Focolare communities - June 2021

Over the past few months two Focolare communities have opened within the St Newman Cluster in the Archdiocese of Birmingham.

The Focolare Movement is similar to a large and varied family, of a 'new people born of the Gospel', as Chiara Lubich, its founder, defined it.

It is a movement of spiritual and social renewal, founded in Trent, Italy, in 1943, during the Second World War. The Focolare Movement, officially known as the Work of Mary, was approved by the Catholic Church in 1962 and is now present in 182 countries.

The Focolare aims to spread the message of unity, inspired by Jesus’ prayer to the Father, 'May they all be one' (Jn 17:21). Its goal is to promote relationships of mutual love and to foster a world in which people respect and value diversity. People of the Movement engage in dialogue and are committed to building bridges between cultural groups and in every area of society.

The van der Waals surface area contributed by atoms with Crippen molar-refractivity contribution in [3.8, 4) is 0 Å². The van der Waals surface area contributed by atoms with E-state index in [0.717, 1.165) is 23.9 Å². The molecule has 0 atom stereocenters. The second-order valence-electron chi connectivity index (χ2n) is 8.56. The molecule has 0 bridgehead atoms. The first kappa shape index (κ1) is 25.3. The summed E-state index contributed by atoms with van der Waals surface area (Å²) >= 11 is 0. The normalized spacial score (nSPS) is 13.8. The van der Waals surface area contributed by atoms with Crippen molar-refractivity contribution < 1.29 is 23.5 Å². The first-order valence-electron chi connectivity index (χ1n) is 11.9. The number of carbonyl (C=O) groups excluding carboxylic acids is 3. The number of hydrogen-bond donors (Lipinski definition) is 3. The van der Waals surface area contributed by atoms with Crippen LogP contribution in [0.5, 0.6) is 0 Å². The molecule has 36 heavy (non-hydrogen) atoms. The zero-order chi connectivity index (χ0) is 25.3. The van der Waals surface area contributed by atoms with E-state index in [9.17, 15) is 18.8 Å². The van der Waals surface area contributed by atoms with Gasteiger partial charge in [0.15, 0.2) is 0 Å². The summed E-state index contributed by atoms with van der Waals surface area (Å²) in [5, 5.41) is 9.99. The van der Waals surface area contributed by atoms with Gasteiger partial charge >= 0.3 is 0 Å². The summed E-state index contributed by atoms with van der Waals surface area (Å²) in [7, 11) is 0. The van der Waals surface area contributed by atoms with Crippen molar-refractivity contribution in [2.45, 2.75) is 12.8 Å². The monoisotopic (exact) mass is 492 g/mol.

Here in Birmingham, as well as building local ecumenical relationships, the Focolare has links with a number of different faith communities including the Nishkam Sikh community in Handsworth and the KSIMC Shi’a Muslim community in Balsall Heath.

Members of the Movement include Christians from different Churches, members of the major world religions and people of non-religious convictions. Each one adheres to the Movement’s goal and spirit, while faithfully following the precepts of their own faith and conscience.

At the heart of the movement are small communities of men and women who consecrate their lives to God and live in separate households called 'Focolares', from the Italian word for 'hearth'.

There is now a men’s Focolare in St Mary’s parish, Willenhall and a women’s Focolare in St Joseph’s parish, Darlaston, although we would like to try to move closer to Birmingham.

Married people are also members of these communities, while remaining in their families and being faithful to their commitment to marriage.

Families and other young people also live the spirituality of Focolare, along with priests, members of religious orders and many others committed to living the Gospel in their places of work and in society.

For more information visit the Focolare Movement website